Fish and Chipps: Art of fanhood

Before the start of the NCAA Tournament, University of Kentucky basketball super fan Tyler Austin Black was so adamant that his favorite basketball team would win the NCAA Tournament, he decided to tattoo it on his leg.

Crazy? Yes. Stupid? Almost genius. Love? You tell me.

Black inked a UK 2014 National Champion symbol on his calf with the belief that his Wildcats would somehow make an outrageous run to the Final Four, Aaron Harrison would suddenly become the best guard in college basketball and John Calipari would decide to become a good college basketball coach again.

Indeed, sometimes it is better to be lucky than to be good.

Maybe Black is a psychic. But more than likely, Black is a product of the 21st century fan, one that is compulsive, aggressive and has lost touch with reality.

Black’s tattoo may be seen as an act of stupidity and a waste of money, but his guarantee of Kentucky’s ninth national title (which UConn snubbed on Monday night) is another perfect example of the state of fanhood in America.

Crazy tattoos of his or her favorite team. Yelling racist words towards players. Getting into fights with opposing teams’ fans. Making inappropriate gestures. Storming the court without any disregard for the safety of players and coaches.

Where does it end?

In February and March, three major incidents in college basketball regarding fan and player altercations gained national attention and spurred the ongoing debate of fan etiquette.

After a game between Oklahoma State University and Texas Tech University on Feb. 8, OSU star guard Marcus Smart was suspended three games by the Big 12 Conference for an altercation involving a Texas Tech fan.

According to Smart, the Texas Tech fan yelled a racial slur toward him after he was pushed out of bounds, which led to Smart going into the stands and pushing the fan in retaliation.

A few weeks later, a brawl between fans and players erupted after Utah Valley University defeated New Mexico State University, 66-61 in overtime. After the overtime win, a New Mexico State player threw the ball toward a Utah Valley player, which led to a heated exchange between the teams.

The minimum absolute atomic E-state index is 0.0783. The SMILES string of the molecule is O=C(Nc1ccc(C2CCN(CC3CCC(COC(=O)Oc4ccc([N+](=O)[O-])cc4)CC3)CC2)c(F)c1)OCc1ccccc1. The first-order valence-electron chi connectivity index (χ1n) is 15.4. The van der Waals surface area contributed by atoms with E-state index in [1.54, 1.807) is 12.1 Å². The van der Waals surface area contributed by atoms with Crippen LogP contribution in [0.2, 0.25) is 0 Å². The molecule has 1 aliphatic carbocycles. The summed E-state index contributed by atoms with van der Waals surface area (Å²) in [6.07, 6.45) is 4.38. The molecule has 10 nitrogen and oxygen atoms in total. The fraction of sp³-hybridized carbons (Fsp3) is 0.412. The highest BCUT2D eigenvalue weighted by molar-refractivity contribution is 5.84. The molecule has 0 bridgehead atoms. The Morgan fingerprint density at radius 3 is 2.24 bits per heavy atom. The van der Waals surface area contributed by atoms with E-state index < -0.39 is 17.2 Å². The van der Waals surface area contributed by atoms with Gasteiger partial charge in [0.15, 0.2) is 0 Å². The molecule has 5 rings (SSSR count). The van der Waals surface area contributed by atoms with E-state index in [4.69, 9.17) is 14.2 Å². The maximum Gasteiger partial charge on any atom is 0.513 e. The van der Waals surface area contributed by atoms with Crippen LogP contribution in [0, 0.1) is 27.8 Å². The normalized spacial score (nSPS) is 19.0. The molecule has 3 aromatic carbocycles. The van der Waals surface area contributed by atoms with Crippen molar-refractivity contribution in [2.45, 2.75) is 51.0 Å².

The brawl was sparked after Utah Valley fans stormed the court and began taunting the New Mexico State players, leading to multiple punches being thrown and several fans leaving in handcuffs.

On March 6, a fan attending the University of Hawaii vs. University of California-Santa Barbra game stormed onto the court and got into the face of Hawaii coach Gib Arnold after a technical foul had been called against him.

These three incidents are just some of the many examples in college sports where fans have showed poor etiquette and crossed the line between passionate supporters and destructive masses.

Have we lost sight on what it means to be a fan?

There was a time in this country when fans attended sporting events in suits instead of football jerseys, drank expensive cocktails instead of Bud Lights and clapped quietly rather than scream like crazies after a great play.

Times have changed, and so have sports. But the “fan” has radically changed, and the fan experience is unlike anything we’ve seen before.

Today, we live in a sports world where fans believe they are entitled to complete access to the players and teams they support. With the help of Twitter and other social media outlets, the fans have become so obsessed with their favorite sports team that the idea of fan etiquette seems like a thing of the past.

There was a time when going to sporting events as a fan was enjoyable, fun and well worth the price of admission.

But today, I honestly struggle to find the joy I once had in attending sporting events, both college and professional.

When I go to a college football game, all I see are inebriated fans who would rather yell at referees and opposing team players than supporting their own.

How do we control the chaos? Can we control the chaos?

Maybe the reality is setting in: fan etiquette doesn’t exist anymore. But that doesn’t mean that we as fans should interfere with the games we love and make the sport about ourselves.

As fans, we must not forget our place in the sports world. There’s a reason why we sit in comfortable seats and eat countless hotdogs while the athletes work tirelessly to show us a good time.

So the next time you’re attending a college sports event, remember what it really means to be a fan. Chances are, not only will you have a more enjoyable experience, but you’ll find some peace of mind as well.

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